Have you ever found yourself having to explain to family or friends why you want to travel to a certain destination? Or maybe just why you want to travel at all?
You may think, like me, that everyone wants to travel beyond the borders of their home country – at least for a vacation of a couple of weeks. If so, you can imagine my shock when I meet Americans who have no desire to visit other countries.
As a tour director, I traveled a lot – 18 years to be precise with 15 of those years on tours outside of the U.S. Yes, I’m American. I’ve seen a lot of the world and think that the United States has some of the best vacation destinations in the world. You can have just about anything you want – beaches, mountains, hiking, rafting, cities, and on and on.
Not everyone feels the need to visit other countries. When people ask you why you want to just that, do you feel that saying “Just because I want to” isn’t adequate? Maybe being asked why you want to travel has prompted you to find an answer that friends and family can truly understand.
Or maybe this article will get you thinking about answers to that question. I’d love to hear your reasons for traveling. Just leave a comment below.
I’ve often found myself in that situation – needing or wanting to explain my wanderlust to friends or family who just don’t get it. Of course, in the end “Just because I want to” is really a good enough response.
But I often saw people walk away from me shaking their heads. They just didn’t understand. How could I explain it better? And since travel has been a large part of my life for many years, I’ve considered my answer to “Why Travel?” a lot over the years.
At first, I found myself giving the usual cliché answers:
But I soon realized that those were just convenient excuses. Living a more adventurous life might have been the reason I started traveling, but I soon realized that something more important happened when I traveled. It wasn’t the reason I started traveling, but it made travel so meaningful to me that I continued.
Travel gave me the opportunity to see myself more clearly.
While in a foreign environment, I could see bits of myself that had generally blended in when I was around other Americans. As a result, I learned more about myself and could see parts of myself that I didn’t particularly like.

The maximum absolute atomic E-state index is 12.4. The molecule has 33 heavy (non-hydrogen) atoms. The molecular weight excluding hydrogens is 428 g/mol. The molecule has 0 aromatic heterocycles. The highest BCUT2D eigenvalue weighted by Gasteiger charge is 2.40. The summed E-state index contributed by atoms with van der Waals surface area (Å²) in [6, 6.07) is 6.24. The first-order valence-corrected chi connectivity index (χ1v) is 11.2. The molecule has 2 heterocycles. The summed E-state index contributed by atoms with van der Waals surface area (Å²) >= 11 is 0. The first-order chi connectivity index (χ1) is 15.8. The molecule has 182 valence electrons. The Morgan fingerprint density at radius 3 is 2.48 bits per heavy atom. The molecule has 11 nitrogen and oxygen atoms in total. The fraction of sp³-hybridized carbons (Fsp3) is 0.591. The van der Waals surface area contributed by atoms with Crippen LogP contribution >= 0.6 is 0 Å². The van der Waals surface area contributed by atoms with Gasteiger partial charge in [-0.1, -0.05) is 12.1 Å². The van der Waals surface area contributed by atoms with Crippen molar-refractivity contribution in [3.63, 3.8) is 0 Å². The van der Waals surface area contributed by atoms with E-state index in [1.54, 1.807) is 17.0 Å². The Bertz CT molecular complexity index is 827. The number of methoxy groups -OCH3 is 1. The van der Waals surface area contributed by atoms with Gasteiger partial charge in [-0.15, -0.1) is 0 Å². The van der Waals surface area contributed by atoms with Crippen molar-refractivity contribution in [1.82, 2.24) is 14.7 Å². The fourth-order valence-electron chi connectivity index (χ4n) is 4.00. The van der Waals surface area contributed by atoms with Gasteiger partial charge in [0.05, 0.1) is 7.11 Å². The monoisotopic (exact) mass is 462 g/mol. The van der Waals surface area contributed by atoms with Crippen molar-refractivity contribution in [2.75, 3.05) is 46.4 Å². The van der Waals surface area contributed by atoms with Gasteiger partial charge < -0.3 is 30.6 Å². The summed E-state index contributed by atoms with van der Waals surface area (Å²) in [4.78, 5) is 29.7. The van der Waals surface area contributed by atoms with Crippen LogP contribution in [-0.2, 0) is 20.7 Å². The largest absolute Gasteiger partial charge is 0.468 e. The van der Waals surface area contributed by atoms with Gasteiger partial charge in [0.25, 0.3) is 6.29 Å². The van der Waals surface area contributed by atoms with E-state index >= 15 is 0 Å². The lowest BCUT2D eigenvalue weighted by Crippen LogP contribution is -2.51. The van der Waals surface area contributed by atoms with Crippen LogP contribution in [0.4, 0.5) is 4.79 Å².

You might think this sounds strange at first, but think about it. Once I was away from my daily routine and roles and away from the expectations of family and friends, my actions and reactions stood out like a sore thumb.
When I responded to a situation in the way that I had throughout my life but was an unusual response in the foreign country I was visiting, my actions stood out to me. In the past, even though I had been a bit of an unusual person, my actions were so similar to what others were doing that I was still hidden even in my efforts to be different.
I had sometimes wondered whether I was acting a certain way because I wanted to or simply because I had been taught/programmed that behavior. So, I guess that I already had the urge to figure myself out, but it was travel that made it not just possible, but necessary – and actually easier than it would have been at ‘home.’
I loved that travel made it possible for me to compare and contrast myself against another culture. In fact, in contrast to what might have been expected in a different culture, my actions sometimes seemed downright ludicrous. So, I changed them.
In the end, I chose to live overseas and seeing myself more clearly happened more regularly – sometimes daily. In the process of all this, I’ve come closer to the person that I want to be. Still have a long way to go, but that’s to be expected.
Would I have been able to do the same if I’d continued to live where I grew up? Maybe. I’ll never know for sure. But I’m happy with the way it’s worked out so far.